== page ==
Briana wants to help city reach its potential, especially parks

Sean C. Morgan

Bob Briana wants to help Sweet Home reach its potential.

Briana, 69, is one of seven candidates seeking four positions on the City Council in the Nov. 6 general election. Also running are Larry Angland, Greg Korn and Cortney Nash along with incumbents Diane Gerson, Susan Coleman and Mayor Greg Mahler.

Briana was appointed to the council in October 2017 to fill a vacancy left by Ryan Underwood.

Briana is a semi-retired sports official, with a background in a wide variety of jobs. He has one adult daughter and one grandchild.

He grew up in Massachusetts and attended Massasoit Community College, where he was president of the student council. He earned a bachelor’s degree in business management at the University of Colorado. He has lived in Sweet Home for nearly 20 years.

He applied to join the council because “I got tired of people putting our town down,” Briana said. “I love my little city. I wanted to try to make it better. I see a lot of potential in this city.

“I think the parks system, especially the old Morse Bros. (quarry property), I see that as one of the best potentials to bring people here.”

People visit, he said, and they get to see the city, maybe move to Sweet Home and maybe even open a business in Sweet Home.

“We have everything here,” Briana said, listing hunting, fishing, the mountains, the lakes, camping and more.

The quarry property, which includes more than 200 acres along the South Santiam River and was transferred to the city from Linn County, provides a chance to capitalize on that with music, camping and a fishing complex, Briana said, praising conceptual drawings by the city’s staff engineer.

“We’ve worked on Sankey (Park),” Briana said. “Sankey’s going to be really nice.”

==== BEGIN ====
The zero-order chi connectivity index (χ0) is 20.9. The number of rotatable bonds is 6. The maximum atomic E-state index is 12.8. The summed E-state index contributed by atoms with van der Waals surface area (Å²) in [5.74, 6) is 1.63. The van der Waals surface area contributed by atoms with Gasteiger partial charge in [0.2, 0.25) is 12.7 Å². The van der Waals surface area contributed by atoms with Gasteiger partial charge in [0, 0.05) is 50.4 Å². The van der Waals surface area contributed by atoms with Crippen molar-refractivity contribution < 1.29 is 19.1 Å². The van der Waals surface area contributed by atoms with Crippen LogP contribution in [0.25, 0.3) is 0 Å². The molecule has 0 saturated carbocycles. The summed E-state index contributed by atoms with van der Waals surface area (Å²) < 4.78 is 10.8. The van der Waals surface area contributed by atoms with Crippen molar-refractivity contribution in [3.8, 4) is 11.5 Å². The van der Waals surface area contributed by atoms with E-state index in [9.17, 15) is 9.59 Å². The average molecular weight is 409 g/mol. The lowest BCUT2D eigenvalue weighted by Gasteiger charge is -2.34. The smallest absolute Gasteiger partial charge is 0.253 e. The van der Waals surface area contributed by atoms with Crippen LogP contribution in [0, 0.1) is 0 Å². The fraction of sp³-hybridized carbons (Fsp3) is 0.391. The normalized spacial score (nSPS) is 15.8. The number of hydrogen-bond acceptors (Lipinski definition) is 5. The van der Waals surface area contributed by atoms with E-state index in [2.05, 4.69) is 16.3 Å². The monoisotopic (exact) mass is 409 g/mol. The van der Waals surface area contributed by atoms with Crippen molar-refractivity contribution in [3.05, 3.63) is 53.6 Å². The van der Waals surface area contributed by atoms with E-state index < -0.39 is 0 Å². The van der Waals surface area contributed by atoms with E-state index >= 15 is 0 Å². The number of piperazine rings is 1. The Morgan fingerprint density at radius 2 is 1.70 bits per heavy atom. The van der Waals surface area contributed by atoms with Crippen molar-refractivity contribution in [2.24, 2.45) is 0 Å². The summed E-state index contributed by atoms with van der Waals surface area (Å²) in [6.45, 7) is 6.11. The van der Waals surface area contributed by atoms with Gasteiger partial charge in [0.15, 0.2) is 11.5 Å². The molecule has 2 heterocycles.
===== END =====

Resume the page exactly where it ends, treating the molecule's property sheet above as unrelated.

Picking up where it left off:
The city made some improvements at Ashbrook Park on Juniper Street this year, Briana said, and did a great job.

Economic development is at the top of Briana’s priority list, he said, and the city’s working on it. The city has earmarked $400,000 for the Commercial Exterior Improvement Plan and other efforts.

The city needs housing, affordable housing, and it needs more parking, Briana said. “There’s all kinds of things we need.”

The city’s headed the right way with the new department heads at City Hall, City Manager Ray Towry, Public Works Director Greg Springman, Community and Economic Development Director Jerry Sorte and Finance Director Brandon Neish, Briana said. “The City Council has a good variety of people that I think when we talk to the people at City Hall, they listen.”

When they put together the agenda, they’re bringing things the council wants to talk about, Briana said. “I definitely think the city’s heading in the right direction.”

Streets are “one of my priorities in the next four years or so,” Briana said. “We have to look at how we can generate some revenue to fix the roads.”

In the past year, many Sweet Home residents have seen their trash, sewer and water bills and property taxes increase substantially. In addition to an annual increase to cover inflation, trash rates increased another 8 percent based on China’s decision to stop accepting recycling. Sewer rates increased to cover a shortfall in funding and an upcoming improvement project at the Wastewater Treatment Plant; and property tax bills are increasing rapidly – the mayor’s taxes, for example, increased by 15 percent from last year – as compression decreases.

Briana said the trash rates are a universal problem, but he recently read about a man back east who is working on cleaning and selling recycled materials.

“It may take a few years until the right people, with the right engineers, fix this problem, and then prices will go back down again,” Briana said.

The Treatment Plant project “needs to be done,” Briana said. “I don’t want to raise water rates. I don’t want to raise sanitation rates. I don’t like to raise rates,” but projects like the plant have to be done.

He’s not sure how to stop the rising costs, he said. “At sometime or another in order to get things you need to get, you have to pay. If you want a new car, then you have to cut back a little on something to get the car.”

In the long run, the work should push rates back down, he said.